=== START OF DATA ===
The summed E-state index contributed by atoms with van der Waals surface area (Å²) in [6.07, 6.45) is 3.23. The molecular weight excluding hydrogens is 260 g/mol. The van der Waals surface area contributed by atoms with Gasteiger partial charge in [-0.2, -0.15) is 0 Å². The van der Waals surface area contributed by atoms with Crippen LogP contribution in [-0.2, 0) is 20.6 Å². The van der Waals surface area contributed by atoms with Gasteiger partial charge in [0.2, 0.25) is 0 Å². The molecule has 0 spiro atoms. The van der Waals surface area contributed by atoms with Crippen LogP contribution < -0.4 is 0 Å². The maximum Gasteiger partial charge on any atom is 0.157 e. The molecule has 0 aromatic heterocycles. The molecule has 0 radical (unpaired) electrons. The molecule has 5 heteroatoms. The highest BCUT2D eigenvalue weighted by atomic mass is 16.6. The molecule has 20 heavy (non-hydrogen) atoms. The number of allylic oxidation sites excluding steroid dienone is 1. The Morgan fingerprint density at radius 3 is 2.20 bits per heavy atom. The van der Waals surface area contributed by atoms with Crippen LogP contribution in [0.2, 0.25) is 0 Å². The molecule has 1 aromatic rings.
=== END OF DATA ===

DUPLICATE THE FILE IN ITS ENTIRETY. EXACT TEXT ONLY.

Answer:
The summed E-state index contributed by atoms with van der Waals surface area (Å²) in [6.07, 6.45) is 3.23. The molecular weight excluding hydrogens is 260 g/mol. The van der Waals surface area contributed by atoms with Gasteiger partial charge in [-0.2, -0.15) is 0 Å². The van der Waals surface area contributed by atoms with Crippen LogP contribution in [-0.2, 0) is 20.6 Å². The van der Waals surface area contributed by atoms with Gasteiger partial charge in [0.2, 0.25) is 0 Å². The molecule has 0 spiro atoms. The van der Waals surface area contributed by atoms with Crippen LogP contribution < -0.4 is 0 Å². The maximum Gasteiger partial charge on any atom is 0.157 e. The molecule has 0 aromatic heterocycles. The molecule has 0 radical (unpaired) electrons. The molecule has 5 heteroatoms. The highest BCUT2D eigenvalue weighted by atomic mass is 16.6. The molecule has 20 heavy (non-hydrogen) atoms. The number of allylic oxidation sites excluding steroid dienone is 1. The Morgan fingerprint density at radius 3 is 2.20 bits per heavy atom. The van der Waals surface area contributed by atoms with Crippen LogP contribution in [0.2, 0.25) is 0 Å². The molecule has 1 aromatic rings.